I was born in one of many Russian provincial towns. When I was about 14 years old I realized that I liked women. For a long time, I couldn't bring myself up to talk to anyone about it, knowing how people, who love differently, are treated in Russia. I was raised by my grandmother who new about my love for women and accepted it. In my city I worked as a postman and currier. Science I was 20 I stopped hiding my sexual orientation but for some reason most of the people treated it like some silliness or nonsense. This way it was also easier for me because I was spared the morality talks. My grandmother died in 2015 and before that, in 2013, I was told that I am HIV-positive.
There was no treatment in my city and my condition worsened, so I went to Moscow. From the metro I made an emergency call and was brought to a hospital. I was diagnosed with AIDS and I spent about 1,5 years in hospital treatment. During that time, the flat, that I inherited, was sold behind my back. I was left without a home. I had nowhere to go after I was released. Shortly before my release I was lucky to find out about the shelter. I knew it was my only chance. I filled in the application and was called about 10 minutes after that.
I described everything truthfully. About not having a shelter and also about HIV. I was told to come live in the shelter. But unexpectedly, I was kept in the hospital for one more month. After that month has passed, I called them, honestly believing, that I would be denied. Maybe they thought that I am an unreliable person because I didn't come last time. But everything turned out well. And I came to the shelter. I was welcomed very warmly. I got to know all other residents. Everyone supported and encouraged me. And I realized that I belong in that community. Being there for 1,5 month I managed to do a lot. I got a registration (t.n. necessary to be allowed to stay in the city) and registered at the AIDS-Center to receive vital HIV therapy.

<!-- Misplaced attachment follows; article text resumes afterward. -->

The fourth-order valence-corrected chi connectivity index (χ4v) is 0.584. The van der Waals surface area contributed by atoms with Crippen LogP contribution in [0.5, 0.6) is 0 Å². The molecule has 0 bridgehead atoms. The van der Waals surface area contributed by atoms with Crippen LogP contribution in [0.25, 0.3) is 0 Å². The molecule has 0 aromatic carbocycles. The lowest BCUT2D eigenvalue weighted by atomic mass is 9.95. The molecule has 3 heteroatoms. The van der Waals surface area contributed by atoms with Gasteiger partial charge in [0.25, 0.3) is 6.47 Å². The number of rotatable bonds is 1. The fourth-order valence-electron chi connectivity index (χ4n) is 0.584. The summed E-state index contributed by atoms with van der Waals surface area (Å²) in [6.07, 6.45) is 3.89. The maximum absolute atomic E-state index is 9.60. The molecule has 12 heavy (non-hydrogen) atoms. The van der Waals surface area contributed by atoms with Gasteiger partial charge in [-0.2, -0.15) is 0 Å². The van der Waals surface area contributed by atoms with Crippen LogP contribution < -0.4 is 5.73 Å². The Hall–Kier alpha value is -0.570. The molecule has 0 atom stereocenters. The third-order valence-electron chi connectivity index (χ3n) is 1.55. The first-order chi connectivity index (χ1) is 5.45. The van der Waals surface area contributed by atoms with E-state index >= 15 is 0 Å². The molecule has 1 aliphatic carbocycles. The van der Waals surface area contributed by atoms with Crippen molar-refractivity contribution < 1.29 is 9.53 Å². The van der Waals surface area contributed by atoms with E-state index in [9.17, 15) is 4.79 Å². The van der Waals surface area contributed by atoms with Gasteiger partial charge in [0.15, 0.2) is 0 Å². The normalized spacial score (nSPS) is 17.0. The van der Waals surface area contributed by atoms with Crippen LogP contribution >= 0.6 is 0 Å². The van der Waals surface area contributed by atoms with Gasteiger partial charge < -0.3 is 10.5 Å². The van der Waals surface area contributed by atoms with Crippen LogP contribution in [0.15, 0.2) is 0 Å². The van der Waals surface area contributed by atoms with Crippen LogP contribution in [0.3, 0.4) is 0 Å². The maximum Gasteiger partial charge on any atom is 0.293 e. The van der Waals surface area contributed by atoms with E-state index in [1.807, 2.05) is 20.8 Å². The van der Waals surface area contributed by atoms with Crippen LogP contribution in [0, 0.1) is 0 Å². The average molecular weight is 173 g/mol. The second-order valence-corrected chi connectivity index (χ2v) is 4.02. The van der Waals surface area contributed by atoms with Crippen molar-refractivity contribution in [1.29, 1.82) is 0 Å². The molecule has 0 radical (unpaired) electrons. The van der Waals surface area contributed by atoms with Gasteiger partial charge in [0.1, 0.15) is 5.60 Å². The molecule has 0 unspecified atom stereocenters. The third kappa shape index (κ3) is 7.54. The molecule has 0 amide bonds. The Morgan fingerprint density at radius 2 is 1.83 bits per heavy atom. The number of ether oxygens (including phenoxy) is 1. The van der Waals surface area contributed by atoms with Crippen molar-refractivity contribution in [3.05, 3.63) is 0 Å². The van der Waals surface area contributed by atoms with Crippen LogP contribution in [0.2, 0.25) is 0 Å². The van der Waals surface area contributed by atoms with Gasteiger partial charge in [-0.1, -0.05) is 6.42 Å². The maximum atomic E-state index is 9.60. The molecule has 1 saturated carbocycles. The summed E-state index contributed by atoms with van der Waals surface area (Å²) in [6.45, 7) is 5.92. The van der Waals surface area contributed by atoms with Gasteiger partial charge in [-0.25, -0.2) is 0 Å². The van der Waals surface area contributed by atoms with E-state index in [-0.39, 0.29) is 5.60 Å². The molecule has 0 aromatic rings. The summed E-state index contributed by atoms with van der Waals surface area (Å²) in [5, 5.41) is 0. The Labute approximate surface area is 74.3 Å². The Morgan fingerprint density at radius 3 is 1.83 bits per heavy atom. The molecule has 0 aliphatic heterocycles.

For the period of staying you receive a ticket. It is very important because transportation in Moscow is very expensive. Free meals. And not just snacks but real nutritious food. A full-fledged meal. You can really see that the management cares about its guests and they don't want them to have gastritis. You are also provided with tooth brush, tooth paste, soap, shampoo and a towel. There is also psychological counselling. That has helped me and the other guys a lot because many of them are devasted. I felt calm and comfortable at the shelter. I knew that no one would show contempt because I'm a lesbian. That nobody would insult or hurt me. Everyone cared for each other. Shelter has helped me a lot. With its help I literally was able to stand on my own two feet. It is very important that this shelter continues to exist to help people who come in difficult straits just because of who they love. A state institution could have never helped me like that.